Prescription drugs may help with conditions such as hypertension and high cholesterol, but taken in incorrect doses, they can do more harm than good. That's why it's crucial for prescription drug users to correctly read warning labels on those orange-colored pharmacy bottles.
However, half of adults 50 and older fail to notice key warning labels on prescription bottles, according to a recent study by researchers at Michigan State and Kansas State Universities.
The startling figure underscores a persistent problem in the pharmaceutical industry. Lacking government regulation, prescription warning labels vary from pharmacy to pharmacy and come in a wide range of sizes, style and colors. Yet, the inconsistent design lends to misreading warnings or overlooking important instructions all together.
"We were originally interested in how the color of the little sticker that they apply at the pharmacy -- it's called the prescription warning label -- impacted the noticeability of those stickers," Laura Bix, an associate professor at Michigan State University's School of Packaging, told The Huffington Post. "The prescription warning labels are not federally regulated. They're regulated at the state level, and they're largely left to the discretion of the pharmacist."
The 32-person study, published last month in PLoS One, compared how two age groups -- adults, 19 to 29, and seniors 50 and older -- viewed five separate warnings on prescription bottle mock-ups. Each participant wore an eye tracker so the researchers could evaluate whether the subject looked at a specific label, how much time they spent on each label and which elements of the vial they focused on.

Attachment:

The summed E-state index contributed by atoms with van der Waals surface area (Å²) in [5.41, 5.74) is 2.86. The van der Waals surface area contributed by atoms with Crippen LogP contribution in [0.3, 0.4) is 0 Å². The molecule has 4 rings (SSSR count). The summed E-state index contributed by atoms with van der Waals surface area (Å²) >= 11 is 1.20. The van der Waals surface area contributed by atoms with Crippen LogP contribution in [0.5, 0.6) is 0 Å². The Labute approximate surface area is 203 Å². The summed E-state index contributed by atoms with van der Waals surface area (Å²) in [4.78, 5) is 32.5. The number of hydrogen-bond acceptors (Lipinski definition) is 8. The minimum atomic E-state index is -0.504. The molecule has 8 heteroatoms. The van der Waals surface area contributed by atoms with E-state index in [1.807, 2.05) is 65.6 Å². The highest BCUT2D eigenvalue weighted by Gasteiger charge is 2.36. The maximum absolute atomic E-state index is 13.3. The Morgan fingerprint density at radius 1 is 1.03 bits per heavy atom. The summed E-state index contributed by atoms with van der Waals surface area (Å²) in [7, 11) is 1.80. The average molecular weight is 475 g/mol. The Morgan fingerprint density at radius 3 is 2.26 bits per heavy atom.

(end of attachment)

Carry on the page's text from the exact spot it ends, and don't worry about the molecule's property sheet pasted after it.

In the study, subjects reviewed the five prescription bottles above, each of which carried a different warning label.
Cautionary labels included warnings such as "Do not chew this medication, swallow whole" and "Shake well and keep in the refrigerator."
"People in 50-plus age group were significantly less likely to view those warning labels than their younger counterparts," Bix said. While the color of the warning labels made no difference in attracting the attention of either group, the position on the bottle did: Many younger participants rotated the bottle to view the warning labels, while older ones focused on the large white prescription label, failing to notice the separate warning stickers on the five bottles.
"Older consumers take more prescription medications than younger consumers do, and as a result they're more at risk from the ill effects associated with adverse drug events," Bix said. "So the warnings are particularly relevant to them, yet they're less likely to find these warnings."
More than 30 percent of those 65 and older take 10 medications per day, while the average for all post 50s is four daily pills.
Despite the relatively small sample size, the statistically significant results raise an important issue, and designs should be changed so that people are more likely to view them, Bix noted. "We'd like to make a dent in the number of adverse events that there are each year," she said.
MSU researchers are currently collecting results for a study that evaluates the noticeability of varied label orientation and interactive warnings, such as placing a label across the cap, by age group. The findings are expected to be published within the next year.
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